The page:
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British Children Learning to Read and Write in the US.

 

I knew my youngest children would learn to read and write in the US and as a result I would have to accept that they would spell differently and use American phrases and grammar.  There are some unexpected differences however that I hadn’t considered.

A few days ago my 4-year-old remarked,

“Mummy, all the other children at preschool don’t write t’s properly”

“Really! Can you show me”

It is a bit like an x, like this……

t

My youngest is 4, I taught her to write her name but it never crossed my mind that letter formation might be different here.

I asked my kindergartener

” Do you write a curly bit on the bottom of the letter t at school?”

“No we do it like a cross”

I checked with the teacher and she explained that they use the ball and stick method where  letters such as t, w and y use straight lines rather than curves as they feel it is easier for the young children to master. It is one of many differences that I hadn’t anticipated.

alphabet ball and stick

I always believed the transition would be most difficult for my eldest, who went  to school in England until she was 8, so learned to read, spell and write ‘the English way’. The first thing she noticed, was that punctuation had different names; full stops were periods and brackets became parentheses.  We were really keen that she wouldn’t lose her knowledge of British spelling, so school agreed that she could learn both.  As an avid reader and proficient speller this wasn’t really difficult.

Choosing books wasn’t simple either. Most books by British authors are rewritten for an American audience.  When we borrow books by British authors from the library or buy books here, they are American versions.  My daughter is really eager to maintain her ‘Britishness’, so we often order books from the UK. This way she can still read books with British spelling and vocabulary and is able to read literature from both cultures. Tonight we read an American translation of Pippi Longstocking. This was my daughter’s favourite book for many years, so she knew much of the text by heart.  Every time she spotted a difference, she would quote the British text. In the end we got her old battered copy down to compare. I was surprised that though the meaning remained the same, the texts were very different. The monkeys name was different and the language in the British version was more detailed and poetic (although I am sure that the original Swedish is even more rich).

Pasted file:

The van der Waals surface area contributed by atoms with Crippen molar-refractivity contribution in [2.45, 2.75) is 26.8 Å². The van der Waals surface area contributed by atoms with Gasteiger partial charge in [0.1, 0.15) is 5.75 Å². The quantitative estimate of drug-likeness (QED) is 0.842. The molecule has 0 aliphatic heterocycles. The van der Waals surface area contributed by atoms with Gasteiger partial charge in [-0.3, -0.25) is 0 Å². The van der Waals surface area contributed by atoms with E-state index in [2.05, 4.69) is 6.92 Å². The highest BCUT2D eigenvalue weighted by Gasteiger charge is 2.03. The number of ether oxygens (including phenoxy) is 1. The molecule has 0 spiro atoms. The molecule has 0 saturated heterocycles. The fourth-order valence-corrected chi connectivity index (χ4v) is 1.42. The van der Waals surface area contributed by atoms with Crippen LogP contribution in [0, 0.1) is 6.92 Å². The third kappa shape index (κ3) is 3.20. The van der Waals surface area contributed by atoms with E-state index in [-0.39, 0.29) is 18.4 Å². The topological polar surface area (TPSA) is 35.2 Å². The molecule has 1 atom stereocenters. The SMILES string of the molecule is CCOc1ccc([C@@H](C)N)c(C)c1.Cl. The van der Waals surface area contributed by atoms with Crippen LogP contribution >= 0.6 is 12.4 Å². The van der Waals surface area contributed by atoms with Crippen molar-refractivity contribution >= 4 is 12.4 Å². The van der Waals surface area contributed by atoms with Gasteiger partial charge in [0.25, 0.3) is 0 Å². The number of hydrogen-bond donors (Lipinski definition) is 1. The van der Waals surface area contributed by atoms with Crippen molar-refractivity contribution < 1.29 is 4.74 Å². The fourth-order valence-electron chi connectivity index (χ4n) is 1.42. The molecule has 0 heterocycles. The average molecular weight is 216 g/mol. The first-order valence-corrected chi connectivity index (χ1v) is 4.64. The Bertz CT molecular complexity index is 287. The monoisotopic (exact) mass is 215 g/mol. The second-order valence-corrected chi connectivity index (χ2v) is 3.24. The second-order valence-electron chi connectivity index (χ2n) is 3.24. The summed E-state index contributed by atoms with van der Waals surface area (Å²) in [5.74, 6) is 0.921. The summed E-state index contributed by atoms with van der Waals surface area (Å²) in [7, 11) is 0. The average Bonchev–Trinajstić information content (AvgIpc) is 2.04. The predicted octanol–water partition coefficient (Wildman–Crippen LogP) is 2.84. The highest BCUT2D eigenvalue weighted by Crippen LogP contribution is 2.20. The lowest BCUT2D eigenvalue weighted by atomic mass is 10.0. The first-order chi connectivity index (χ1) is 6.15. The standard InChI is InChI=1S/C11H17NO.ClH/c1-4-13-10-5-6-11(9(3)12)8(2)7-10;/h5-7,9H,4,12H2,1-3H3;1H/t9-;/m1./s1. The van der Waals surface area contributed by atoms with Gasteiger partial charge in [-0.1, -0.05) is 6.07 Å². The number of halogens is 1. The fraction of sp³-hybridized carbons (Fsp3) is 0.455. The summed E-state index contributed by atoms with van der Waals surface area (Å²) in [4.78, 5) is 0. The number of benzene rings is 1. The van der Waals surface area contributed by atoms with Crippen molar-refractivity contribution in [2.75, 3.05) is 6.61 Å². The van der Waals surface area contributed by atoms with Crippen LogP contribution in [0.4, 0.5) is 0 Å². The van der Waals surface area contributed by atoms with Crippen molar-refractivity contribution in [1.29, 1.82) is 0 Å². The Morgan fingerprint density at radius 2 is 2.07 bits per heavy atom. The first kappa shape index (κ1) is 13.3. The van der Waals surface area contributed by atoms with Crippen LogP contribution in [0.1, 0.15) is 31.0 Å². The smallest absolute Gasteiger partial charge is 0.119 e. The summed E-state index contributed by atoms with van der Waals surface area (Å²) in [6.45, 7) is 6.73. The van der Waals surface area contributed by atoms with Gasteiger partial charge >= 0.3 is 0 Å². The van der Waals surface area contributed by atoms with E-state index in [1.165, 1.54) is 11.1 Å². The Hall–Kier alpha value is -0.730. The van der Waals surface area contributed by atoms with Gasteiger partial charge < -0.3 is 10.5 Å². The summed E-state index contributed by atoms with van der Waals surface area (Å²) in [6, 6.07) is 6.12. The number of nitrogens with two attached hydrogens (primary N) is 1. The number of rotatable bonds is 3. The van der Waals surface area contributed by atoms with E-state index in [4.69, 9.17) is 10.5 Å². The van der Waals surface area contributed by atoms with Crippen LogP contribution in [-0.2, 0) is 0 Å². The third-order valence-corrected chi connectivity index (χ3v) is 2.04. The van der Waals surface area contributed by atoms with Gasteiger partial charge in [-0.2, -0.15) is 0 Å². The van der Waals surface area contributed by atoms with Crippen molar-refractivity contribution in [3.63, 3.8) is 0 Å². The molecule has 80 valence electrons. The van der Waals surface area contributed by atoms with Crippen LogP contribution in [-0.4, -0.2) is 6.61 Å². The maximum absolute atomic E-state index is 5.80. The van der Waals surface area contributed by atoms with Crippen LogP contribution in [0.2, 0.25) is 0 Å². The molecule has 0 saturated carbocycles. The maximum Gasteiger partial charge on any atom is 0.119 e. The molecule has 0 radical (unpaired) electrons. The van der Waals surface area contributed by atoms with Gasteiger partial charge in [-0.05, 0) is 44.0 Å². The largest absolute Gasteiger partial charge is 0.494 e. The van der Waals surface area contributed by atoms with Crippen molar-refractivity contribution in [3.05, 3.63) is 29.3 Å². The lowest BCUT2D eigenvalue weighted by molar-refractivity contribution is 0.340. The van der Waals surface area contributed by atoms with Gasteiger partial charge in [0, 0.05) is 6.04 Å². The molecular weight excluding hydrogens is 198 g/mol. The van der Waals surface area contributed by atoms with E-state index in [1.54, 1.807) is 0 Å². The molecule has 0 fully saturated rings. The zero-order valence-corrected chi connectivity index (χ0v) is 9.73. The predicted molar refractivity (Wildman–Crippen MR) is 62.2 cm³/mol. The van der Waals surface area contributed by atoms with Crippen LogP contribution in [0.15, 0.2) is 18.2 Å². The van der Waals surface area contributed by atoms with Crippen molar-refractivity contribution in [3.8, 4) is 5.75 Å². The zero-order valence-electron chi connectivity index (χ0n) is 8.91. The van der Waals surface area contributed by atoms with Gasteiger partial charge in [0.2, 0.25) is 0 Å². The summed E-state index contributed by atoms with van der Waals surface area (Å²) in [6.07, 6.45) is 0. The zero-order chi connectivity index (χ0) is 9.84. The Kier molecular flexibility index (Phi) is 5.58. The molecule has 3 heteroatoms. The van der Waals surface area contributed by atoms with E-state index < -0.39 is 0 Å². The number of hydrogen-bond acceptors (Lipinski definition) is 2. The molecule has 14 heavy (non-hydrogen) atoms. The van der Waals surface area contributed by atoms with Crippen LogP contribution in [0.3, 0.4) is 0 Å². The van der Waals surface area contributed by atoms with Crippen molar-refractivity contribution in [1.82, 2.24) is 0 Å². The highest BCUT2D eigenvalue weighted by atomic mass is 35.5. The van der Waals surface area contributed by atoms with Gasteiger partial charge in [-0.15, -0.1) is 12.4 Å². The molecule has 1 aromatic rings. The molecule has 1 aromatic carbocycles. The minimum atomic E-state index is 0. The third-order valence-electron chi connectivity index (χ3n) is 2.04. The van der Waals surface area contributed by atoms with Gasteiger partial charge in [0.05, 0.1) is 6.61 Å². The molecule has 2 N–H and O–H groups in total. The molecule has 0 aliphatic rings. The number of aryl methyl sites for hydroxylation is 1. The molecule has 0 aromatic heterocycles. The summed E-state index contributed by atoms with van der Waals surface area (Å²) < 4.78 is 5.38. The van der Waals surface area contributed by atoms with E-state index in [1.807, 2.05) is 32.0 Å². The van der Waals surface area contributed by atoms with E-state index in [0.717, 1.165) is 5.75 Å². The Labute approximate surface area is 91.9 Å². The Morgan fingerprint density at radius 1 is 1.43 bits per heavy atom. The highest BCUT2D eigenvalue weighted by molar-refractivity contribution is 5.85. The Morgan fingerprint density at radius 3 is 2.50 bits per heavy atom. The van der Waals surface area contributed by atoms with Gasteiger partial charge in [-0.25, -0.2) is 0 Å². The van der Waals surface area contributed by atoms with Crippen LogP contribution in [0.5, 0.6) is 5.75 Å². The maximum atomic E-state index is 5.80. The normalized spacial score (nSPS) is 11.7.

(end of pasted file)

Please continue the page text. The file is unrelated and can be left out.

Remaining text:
“A remarkable child” said one of the sailors, wiping a tear from his eye when Pippi disappeared from view. (British translation)

” A remarkable child” said one of the sailors as Pippi disappeared in the distance (American translation)

My daughter’s desire to maintain her British identity isn’t without its pitfalls.  Once she was marked down in a piece of writing because she referred to a ladybird rather than a ladybug (which I felt was a little harsh).

I thought things would be simpler for the younger ones because they started school here but they have been faced with different challenges: